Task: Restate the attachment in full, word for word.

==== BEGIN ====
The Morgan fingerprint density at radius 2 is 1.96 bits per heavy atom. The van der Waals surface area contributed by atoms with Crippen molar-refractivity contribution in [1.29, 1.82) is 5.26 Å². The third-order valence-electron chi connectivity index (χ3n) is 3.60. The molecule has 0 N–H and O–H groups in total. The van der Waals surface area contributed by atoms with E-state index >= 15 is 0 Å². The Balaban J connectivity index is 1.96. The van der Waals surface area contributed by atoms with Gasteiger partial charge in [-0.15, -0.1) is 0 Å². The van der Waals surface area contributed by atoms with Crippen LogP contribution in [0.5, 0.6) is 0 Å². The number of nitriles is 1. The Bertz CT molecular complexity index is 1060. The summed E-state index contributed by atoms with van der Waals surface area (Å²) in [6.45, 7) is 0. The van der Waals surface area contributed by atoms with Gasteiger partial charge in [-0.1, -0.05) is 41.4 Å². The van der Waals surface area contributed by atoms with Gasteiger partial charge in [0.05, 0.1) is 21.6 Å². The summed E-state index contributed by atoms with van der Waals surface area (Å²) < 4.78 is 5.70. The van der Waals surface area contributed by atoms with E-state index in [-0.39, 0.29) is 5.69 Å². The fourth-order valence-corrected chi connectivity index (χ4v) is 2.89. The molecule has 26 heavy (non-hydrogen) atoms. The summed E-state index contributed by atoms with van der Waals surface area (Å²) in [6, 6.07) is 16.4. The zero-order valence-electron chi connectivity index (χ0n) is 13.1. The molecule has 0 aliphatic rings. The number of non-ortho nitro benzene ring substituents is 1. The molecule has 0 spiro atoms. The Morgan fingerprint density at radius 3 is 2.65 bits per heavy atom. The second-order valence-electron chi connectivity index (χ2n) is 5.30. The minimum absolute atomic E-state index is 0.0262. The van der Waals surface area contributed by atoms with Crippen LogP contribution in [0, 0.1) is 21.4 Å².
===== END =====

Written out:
The Morgan fingerprint density at radius 2 is 1.96 bits per heavy atom. The van der Waals surface area contributed by atoms with Crippen molar-refractivity contribution in [1.29, 1.82) is 5.26 Å². The third-order valence-electron chi connectivity index (χ3n) is 3.60. The molecule has 0 N–H and O–H groups in total. The van der Waals surface area contributed by atoms with E-state index >= 15 is 0 Å². The Balaban J connectivity index is 1.96. The van der Waals surface area contributed by atoms with Gasteiger partial charge in [-0.15, -0.1) is 0 Å². The van der Waals surface area contributed by atoms with Crippen LogP contribution in [0.5, 0.6) is 0 Å². The number of nitriles is 1. The Bertz CT molecular complexity index is 1060. The summed E-state index contributed by atoms with van der Waals surface area (Å²) in [6.45, 7) is 0. The van der Waals surface area contributed by atoms with Gasteiger partial charge in [-0.1, -0.05) is 41.4 Å². The van der Waals surface area contributed by atoms with Gasteiger partial charge in [0.05, 0.1) is 21.6 Å². The summed E-state index contributed by atoms with van der Waals surface area (Å²) < 4.78 is 5.70. The van der Waals surface area contributed by atoms with E-state index in [-0.39, 0.29) is 5.69 Å². The fourth-order valence-corrected chi connectivity index (χ4v) is 2.89. The molecule has 26 heavy (non-hydrogen) atoms. The summed E-state index contributed by atoms with van der Waals surface area (Å²) in [6, 6.07) is 16.4. The zero-order valence-electron chi connectivity index (χ0n) is 13.1. The molecule has 0 aliphatic rings. The number of non-ortho nitro benzene ring substituents is 1. The molecule has 0 spiro atoms. The Morgan fingerprint density at radius 3 is 2.65 bits per heavy atom. The second-order valence-electron chi connectivity index (χ2n) is 5.30. The minimum absolute atomic E-state index is 0.0262. The van der Waals surface area contributed by atoms with Crippen LogP contribution in [0, 0.1) is 21.4 Å².